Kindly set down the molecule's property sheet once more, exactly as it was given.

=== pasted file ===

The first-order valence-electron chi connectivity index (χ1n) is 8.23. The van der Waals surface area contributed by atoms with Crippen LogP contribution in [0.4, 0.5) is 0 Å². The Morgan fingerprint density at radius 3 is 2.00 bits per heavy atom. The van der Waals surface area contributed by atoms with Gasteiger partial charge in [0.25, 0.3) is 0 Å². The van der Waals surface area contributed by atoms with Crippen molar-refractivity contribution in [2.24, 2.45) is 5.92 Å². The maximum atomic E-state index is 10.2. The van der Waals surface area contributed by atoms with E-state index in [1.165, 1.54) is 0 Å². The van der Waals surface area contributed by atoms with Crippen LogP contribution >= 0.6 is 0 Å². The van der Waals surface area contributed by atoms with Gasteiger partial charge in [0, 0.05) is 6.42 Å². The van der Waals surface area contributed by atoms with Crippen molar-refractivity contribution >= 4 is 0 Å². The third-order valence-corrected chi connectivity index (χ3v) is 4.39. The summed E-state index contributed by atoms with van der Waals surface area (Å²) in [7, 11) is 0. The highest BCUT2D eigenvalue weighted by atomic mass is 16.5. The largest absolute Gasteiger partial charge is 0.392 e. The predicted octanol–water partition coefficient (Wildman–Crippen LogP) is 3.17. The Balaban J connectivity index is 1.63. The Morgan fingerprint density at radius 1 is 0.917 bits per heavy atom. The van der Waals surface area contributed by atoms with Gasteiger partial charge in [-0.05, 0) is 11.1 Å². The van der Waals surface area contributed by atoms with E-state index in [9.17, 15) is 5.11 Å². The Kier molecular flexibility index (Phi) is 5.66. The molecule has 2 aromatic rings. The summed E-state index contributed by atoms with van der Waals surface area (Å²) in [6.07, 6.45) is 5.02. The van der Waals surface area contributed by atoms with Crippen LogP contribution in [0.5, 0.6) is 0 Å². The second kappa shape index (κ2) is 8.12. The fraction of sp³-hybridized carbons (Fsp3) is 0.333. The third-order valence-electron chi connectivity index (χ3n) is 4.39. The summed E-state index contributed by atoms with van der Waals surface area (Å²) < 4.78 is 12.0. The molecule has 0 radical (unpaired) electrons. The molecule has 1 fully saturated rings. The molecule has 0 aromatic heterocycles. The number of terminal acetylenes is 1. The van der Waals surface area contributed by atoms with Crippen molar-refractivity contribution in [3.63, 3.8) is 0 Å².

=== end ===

The first-order valence-electron chi connectivity index (χ1n) is 8.23. The van der Waals surface area contributed by atoms with Crippen LogP contribution in [0.4, 0.5) is 0 Å². The Morgan fingerprint density at radius 3 is 2.00 bits per heavy atom. The van der Waals surface area contributed by atoms with Gasteiger partial charge in [0.25, 0.3) is 0 Å². The van der Waals surface area contributed by atoms with Crippen molar-refractivity contribution in [2.24, 2.45) is 5.92 Å². The maximum atomic E-state index is 10.2. The van der Waals surface area contributed by atoms with E-state index in [1.165, 1.54) is 0 Å². The van der Waals surface area contributed by atoms with Crippen LogP contribution >= 0.6 is 0 Å². The van der Waals surface area contributed by atoms with Gasteiger partial charge in [0, 0.05) is 6.42 Å². The van der Waals surface area contributed by atoms with Crippen molar-refractivity contribution >= 4 is 0 Å². The third-order valence-corrected chi connectivity index (χ3v) is 4.39. The summed E-state index contributed by atoms with van der Waals surface area (Å²) in [7, 11) is 0. The highest BCUT2D eigenvalue weighted by atomic mass is 16.5. The largest absolute Gasteiger partial charge is 0.392 e. The predicted octanol–water partition coefficient (Wildman–Crippen LogP) is 3.17. The Balaban J connectivity index is 1.63. The Morgan fingerprint density at radius 1 is 0.917 bits per heavy atom. The van der Waals surface area contributed by atoms with Gasteiger partial charge in [-0.05, 0) is 11.1 Å². The van der Waals surface area contributed by atoms with E-state index in [9.17, 15) is 5.11 Å². The Kier molecular flexibility index (Phi) is 5.66. The molecule has 2 aromatic rings. The summed E-state index contributed by atoms with van der Waals surface area (Å²) in [6.07, 6.45) is 5.02. The van der Waals surface area contributed by atoms with Crippen LogP contribution in [0.5, 0.6) is 0 Å². The second kappa shape index (κ2) is 8.12. The fraction of sp³-hybridized carbons (Fsp3) is 0.333. The third-order valence-electron chi connectivity index (χ3n) is 4.39. The summed E-state index contributed by atoms with van der Waals surface area (Å²) < 4.78 is 12.0. The molecule has 0 radical (unpaired) electrons. The molecule has 1 fully saturated rings. The molecule has 0 aromatic heterocycles. The number of terminal acetylenes is 1. The van der Waals surface area contributed by atoms with Crippen molar-refractivity contribution in [3.63, 3.8) is 0 Å².